Beijing is going all out in its efforts to rein in terrorism, following the latest attack at a morning street market in Urumqi, which killed at least 43 people and wounded dozens. The bombing in Urumqi, Xinjiang’s capital, has been blamed on five suspects, all Uighurs, the region’s most populous Muslim minority. Police said that the assailants drove two off-road vehicles through crowds at the popular vegetable market in central Urumqi and set off explosives. Four of the attackers were killed in the bombing and the fifth was captured.
The most recent attack was the deadliest in Xinjiang’s recent history, and the latest of several thar are targeting innocent civilians and may represent a change of tactics, as previous attacks were aimed at police and other security officials. Earlier this month, six people were stabbed at a train station in Guangzhou, the capital of Guangdong Province in southern China. A similar attack was carried out at the end of April at the Urumqi train station, in an apparent suicide bombing that also killed one other person and wounded 79. The first such attack on a train station occurred in the southwestern city of Kunming in March, when eight assailants, armed with foot-long sabers and believed to be ethnic Uighurs, set upon men and women in the Kunming Railway Station. Twenty-nine people were killed in that attack and another 143 injured. The attacks on train stations followed several scattered incidents involved attacks on policemen in Xinjiang, an alleged plane hijacking, and the crashing of a jeep into pedestrians at Beijing’s Tiananmen Gate in November. The latest attack in Urumqi marks the highest death toll since several days of rioting in Urumqi in 2009 between Uighurs and members of China’s dominant Han ethnic group left nearly 200 people dead.
In response to the attack, police authorities announced yet another security crackdown, although they said those who surrender and offer information about other suspects or criminal activities “will be given minor punishment or exempted from punishment” if they turn themselves in within 30 days. The latest security crackdown has resulted in cancelled vacations for officers and stepped-up patrols at train stations, schools, hospitals and markets.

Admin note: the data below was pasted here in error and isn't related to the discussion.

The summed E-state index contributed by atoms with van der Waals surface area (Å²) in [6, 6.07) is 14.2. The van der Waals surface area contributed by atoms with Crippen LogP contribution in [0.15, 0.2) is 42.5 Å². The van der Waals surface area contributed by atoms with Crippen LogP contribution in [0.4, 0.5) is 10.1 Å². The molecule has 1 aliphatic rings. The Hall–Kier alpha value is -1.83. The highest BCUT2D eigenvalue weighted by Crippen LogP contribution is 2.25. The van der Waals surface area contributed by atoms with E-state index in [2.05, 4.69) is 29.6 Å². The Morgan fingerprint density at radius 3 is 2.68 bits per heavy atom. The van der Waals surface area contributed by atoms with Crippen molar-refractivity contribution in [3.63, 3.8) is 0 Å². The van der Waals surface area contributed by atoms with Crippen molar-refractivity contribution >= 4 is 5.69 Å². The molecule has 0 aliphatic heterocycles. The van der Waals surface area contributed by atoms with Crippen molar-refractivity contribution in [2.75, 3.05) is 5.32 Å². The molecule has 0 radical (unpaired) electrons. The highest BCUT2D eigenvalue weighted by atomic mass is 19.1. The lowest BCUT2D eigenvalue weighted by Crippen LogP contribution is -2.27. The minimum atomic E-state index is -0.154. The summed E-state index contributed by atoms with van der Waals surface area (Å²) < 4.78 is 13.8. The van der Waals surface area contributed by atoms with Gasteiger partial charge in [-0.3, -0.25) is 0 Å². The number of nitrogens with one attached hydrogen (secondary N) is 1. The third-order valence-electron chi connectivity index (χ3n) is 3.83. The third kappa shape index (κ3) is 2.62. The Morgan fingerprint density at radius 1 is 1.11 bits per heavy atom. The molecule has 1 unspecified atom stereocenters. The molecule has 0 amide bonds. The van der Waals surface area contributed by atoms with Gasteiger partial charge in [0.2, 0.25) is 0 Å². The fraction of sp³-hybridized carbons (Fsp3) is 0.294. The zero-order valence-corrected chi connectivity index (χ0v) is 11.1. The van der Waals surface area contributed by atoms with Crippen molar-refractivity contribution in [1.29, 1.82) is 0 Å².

While offering leniency to suspected terrorists may work in some countries, Beijing will have a hard time convincing its homegrown terrorists that they can trust the state’s promise of leniency and turn themselves in. China has a long history of mistrust and betrayal between its civilian population and those in power, as past campaigns to encourage free speech have quickly turned into crackdowns on internal dissent. Perhaps most famous was The Hundred Flowers Campaign, which in 1956 encouraged citizens to openly express their opinions of the communist regime. The name of the campaign was taken from a famous expression by Communist Party Chairman Mao Zedong: “The policy of letting a hundred flowers bloom and a hundred schools of thought contend is designed to promote the flourishing of the arts and the progress of science.” Yet after a brief period of liberalization, Mao abruptly changed course, cracking down on dissent as part of the Anti-Rightist Campaign of 1957. Those critical of Mao’s regime and its ideology were publicly criticized and condemned to prison labor camps, with Mao proudly exclaiming he had “enticed the snakes out of their caves.”
Beijing’s reaching out to those with knowledge of past or future terrorist activity smacks of desperation, but is a step that needs to be taken nonetheless. Another necessary step is a loosening of restrictions on the practice of Islam in China. Uighurs have traditionally followed a moderate form of Sufi Islam, but in recent years have increasingly adopted practices more commonly seen in Saudi Arabia or Afghanistan, such as full-face veils for women. Rights groups claim Beijing has reacted to the increased religiosity by smothering Xinjiang with additional security measures, and imposing restrictions on Uighur travel rights, culture and religious practices. Recent crackdowns have banned students from fasting during Ramadan, restricted religious teaching for children, and put limits on Uighur-language education. Though easing restrictions on the practice of Islam may have little effect on those determined to cause violence and innocent deaths, it may help deter the radicalization of future terrorists and could potentially stem another act of violence involving the deaths of innocent civilians.